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Oil prices fall in response to second Covid-19 wave fears

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Oilfield Technology,

Oil prices fell this morning as traders curbed their enthusiasm about new cuts from the Middle East, due to an emerging possibility of increased lockdown periods fearing a possible second Covid-19 wave.

Rystad Energy’s Head of Oil Markets, Bjornar Tonhaugen, has commented on today's developments:

"Oil prices are swinging from side to side these days, from gains to losses and back again. Today, the market is down mainly because of the following reasons: Firstly, the reemergence of some Covid-19 cases in Wuhan, plus the warnings from both the IMF and the top US disease expert about economic setbacks by reopening up the economy too quickly. Secondly, expectations that US crude inventories will show a larger build than last week are also weighting on the market. Refiners continue to struggle with weak demand and a growing oversupply of diesel, after having been forced to maximise diesel yields due to the gasoline demand collapse in April.

After seeing what lockdowns mean for the global oil demand any possibility that lockdowns will be extended in coming months is terrifying traders. They know well what that means for demand and if the second wave comes the supply glut will fatten up again and negative oil prices could be resurrected. This fear will always weight on the market every time new outbreak clusters come up. And prices will follow.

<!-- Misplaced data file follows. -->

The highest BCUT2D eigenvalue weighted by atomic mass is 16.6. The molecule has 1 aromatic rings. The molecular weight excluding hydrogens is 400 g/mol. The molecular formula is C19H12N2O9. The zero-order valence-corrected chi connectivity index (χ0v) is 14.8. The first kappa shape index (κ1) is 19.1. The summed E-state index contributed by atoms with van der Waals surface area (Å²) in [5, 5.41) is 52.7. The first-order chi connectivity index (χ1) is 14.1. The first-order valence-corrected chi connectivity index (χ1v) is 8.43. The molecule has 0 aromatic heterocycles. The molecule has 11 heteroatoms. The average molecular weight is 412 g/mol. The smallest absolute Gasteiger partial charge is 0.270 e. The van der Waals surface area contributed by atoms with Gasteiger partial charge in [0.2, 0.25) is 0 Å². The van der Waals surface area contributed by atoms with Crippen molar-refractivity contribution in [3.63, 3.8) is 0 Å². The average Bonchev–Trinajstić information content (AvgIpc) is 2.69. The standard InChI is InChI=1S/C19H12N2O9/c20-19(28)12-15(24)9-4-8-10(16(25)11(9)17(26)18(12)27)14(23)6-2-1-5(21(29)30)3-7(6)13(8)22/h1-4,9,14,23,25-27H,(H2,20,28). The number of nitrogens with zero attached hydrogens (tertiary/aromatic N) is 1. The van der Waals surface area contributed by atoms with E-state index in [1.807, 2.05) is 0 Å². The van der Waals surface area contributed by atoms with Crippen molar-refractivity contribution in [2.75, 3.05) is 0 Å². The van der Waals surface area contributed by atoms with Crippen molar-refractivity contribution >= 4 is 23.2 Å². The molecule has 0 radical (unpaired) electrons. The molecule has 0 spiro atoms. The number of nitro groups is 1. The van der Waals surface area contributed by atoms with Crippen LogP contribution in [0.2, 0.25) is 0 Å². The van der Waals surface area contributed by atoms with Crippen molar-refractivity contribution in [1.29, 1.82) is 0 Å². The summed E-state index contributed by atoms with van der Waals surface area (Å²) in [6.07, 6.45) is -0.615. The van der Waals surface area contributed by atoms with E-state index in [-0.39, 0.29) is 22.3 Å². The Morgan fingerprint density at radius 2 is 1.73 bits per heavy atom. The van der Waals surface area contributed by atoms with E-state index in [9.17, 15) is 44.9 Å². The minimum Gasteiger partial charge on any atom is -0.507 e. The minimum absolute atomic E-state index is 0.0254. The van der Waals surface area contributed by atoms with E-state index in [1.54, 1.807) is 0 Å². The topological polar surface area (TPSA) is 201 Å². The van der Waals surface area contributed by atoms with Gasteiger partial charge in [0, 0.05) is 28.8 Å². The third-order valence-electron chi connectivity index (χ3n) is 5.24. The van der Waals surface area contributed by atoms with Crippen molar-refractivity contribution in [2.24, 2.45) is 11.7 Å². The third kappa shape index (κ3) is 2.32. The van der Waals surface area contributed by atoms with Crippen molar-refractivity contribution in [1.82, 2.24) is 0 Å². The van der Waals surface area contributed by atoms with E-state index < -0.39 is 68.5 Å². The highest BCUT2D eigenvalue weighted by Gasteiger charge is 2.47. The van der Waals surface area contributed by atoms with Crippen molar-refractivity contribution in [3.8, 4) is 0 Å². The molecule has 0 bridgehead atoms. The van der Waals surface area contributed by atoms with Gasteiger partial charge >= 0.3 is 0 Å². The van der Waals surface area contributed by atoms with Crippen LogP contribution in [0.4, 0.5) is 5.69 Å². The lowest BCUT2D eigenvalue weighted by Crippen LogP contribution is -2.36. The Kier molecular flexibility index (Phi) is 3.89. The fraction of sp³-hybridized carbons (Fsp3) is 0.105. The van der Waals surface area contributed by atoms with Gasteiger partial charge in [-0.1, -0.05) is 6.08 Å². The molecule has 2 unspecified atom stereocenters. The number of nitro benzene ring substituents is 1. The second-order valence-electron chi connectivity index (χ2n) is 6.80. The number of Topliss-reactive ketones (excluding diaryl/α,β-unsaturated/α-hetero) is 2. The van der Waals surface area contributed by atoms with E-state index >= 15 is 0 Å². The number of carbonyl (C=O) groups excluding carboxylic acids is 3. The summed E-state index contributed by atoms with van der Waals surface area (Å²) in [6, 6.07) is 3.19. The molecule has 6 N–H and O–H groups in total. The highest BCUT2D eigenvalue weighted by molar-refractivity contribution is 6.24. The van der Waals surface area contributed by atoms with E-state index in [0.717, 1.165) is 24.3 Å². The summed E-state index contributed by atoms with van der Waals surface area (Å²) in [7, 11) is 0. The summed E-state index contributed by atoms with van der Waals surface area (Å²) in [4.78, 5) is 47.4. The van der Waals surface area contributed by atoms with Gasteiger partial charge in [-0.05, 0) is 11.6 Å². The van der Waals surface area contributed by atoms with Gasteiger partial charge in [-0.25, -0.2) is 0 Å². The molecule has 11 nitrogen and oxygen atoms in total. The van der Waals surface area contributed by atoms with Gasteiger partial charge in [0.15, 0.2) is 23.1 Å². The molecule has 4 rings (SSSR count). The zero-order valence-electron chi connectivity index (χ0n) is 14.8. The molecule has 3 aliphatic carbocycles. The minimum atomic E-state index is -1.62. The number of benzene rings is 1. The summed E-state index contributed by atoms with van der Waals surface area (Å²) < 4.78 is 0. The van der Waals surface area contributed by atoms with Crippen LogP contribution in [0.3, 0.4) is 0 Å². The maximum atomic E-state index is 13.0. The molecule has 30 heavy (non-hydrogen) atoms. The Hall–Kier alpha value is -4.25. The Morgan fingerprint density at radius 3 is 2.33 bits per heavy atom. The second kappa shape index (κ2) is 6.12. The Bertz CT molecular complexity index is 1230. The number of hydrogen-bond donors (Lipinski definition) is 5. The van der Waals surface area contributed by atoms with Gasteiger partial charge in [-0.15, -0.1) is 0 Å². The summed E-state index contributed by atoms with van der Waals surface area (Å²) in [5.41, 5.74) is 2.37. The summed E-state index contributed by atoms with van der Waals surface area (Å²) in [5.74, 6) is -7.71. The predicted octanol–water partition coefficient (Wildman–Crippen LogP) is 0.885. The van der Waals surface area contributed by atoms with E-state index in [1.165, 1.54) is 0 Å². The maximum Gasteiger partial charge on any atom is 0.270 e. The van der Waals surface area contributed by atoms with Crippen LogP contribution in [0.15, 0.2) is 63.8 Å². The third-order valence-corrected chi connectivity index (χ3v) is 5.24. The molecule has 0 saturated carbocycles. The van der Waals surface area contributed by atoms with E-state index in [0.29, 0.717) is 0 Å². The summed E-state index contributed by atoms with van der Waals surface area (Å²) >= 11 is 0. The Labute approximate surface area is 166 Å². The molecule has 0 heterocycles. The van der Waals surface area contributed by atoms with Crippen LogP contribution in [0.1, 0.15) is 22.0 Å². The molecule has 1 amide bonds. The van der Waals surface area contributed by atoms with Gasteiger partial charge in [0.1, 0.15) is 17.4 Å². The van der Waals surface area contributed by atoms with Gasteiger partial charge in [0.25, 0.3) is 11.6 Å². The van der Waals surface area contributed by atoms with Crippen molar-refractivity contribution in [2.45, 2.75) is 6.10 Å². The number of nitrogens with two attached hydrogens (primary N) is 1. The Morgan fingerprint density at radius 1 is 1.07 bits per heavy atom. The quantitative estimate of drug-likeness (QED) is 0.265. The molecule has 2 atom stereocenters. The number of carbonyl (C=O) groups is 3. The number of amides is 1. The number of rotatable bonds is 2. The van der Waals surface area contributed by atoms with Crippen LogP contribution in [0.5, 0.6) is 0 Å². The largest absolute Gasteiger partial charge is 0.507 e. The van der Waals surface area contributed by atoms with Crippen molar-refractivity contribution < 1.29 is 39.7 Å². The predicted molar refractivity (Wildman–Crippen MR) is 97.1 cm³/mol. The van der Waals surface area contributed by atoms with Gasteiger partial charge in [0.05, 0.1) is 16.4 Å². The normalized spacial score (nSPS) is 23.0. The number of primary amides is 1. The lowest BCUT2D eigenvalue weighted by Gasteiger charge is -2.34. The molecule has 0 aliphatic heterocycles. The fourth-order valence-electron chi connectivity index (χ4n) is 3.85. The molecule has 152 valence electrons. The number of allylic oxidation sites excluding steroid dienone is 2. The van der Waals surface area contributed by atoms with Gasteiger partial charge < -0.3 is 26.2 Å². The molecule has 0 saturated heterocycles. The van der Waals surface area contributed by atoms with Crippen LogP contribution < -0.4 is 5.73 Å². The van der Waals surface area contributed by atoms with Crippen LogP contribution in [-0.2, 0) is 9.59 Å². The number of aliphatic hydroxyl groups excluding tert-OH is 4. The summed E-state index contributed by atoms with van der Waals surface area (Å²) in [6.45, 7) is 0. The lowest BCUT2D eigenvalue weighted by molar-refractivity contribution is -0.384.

What about the bottom in oil prices, is it behind us or ahead of us? After the latest shut-ins and the news that more production will be cut in the Middle East, we now see an increased possibility that prices have already reached the bottom for this crisis already in previous weeks (unless a second lockdown wave comes). It also matters which oil price we refer to here. Physical crude differentials from the North Sea to WAF and the Caspian Sea widened to huge discounts to Brent futures during April. North Sea diffs fell to as low as $8-9 discounts to the prevailing ICE Brent June futures contract (which itself traded as low as $19 in late-April at the depth of the price trough).

The current front month ICE Brent futures contract for July settlement will probably not need to decline much throughout May. However, the physical market is not completely “out of the woods” when it comes to supply-demand rebalancing. We see 8.9 million bpd implied crude stock builds in May-20, with some downside risk to that estimate. Although significantly down from the all-time-high 17 million bpd implied builds during Apr-20, the market will need to absorb crude into storage both onshore and at sea.

More supply cuts/shut-ins than currently estimated in our monthly field-level data will likely occur, along with higher OPEC+ cut compliance. But still, the market will build during May which begs the question of remaining working storage capacity for crude. Remaining onshore working storage capacity will be further reduced during May, but not yet to critically low levels globally, although pockets of storage capacity is already exhausted. The possible problem for operational capacity is pushed into June-July, but we believe we have avoided reaching tank tops."

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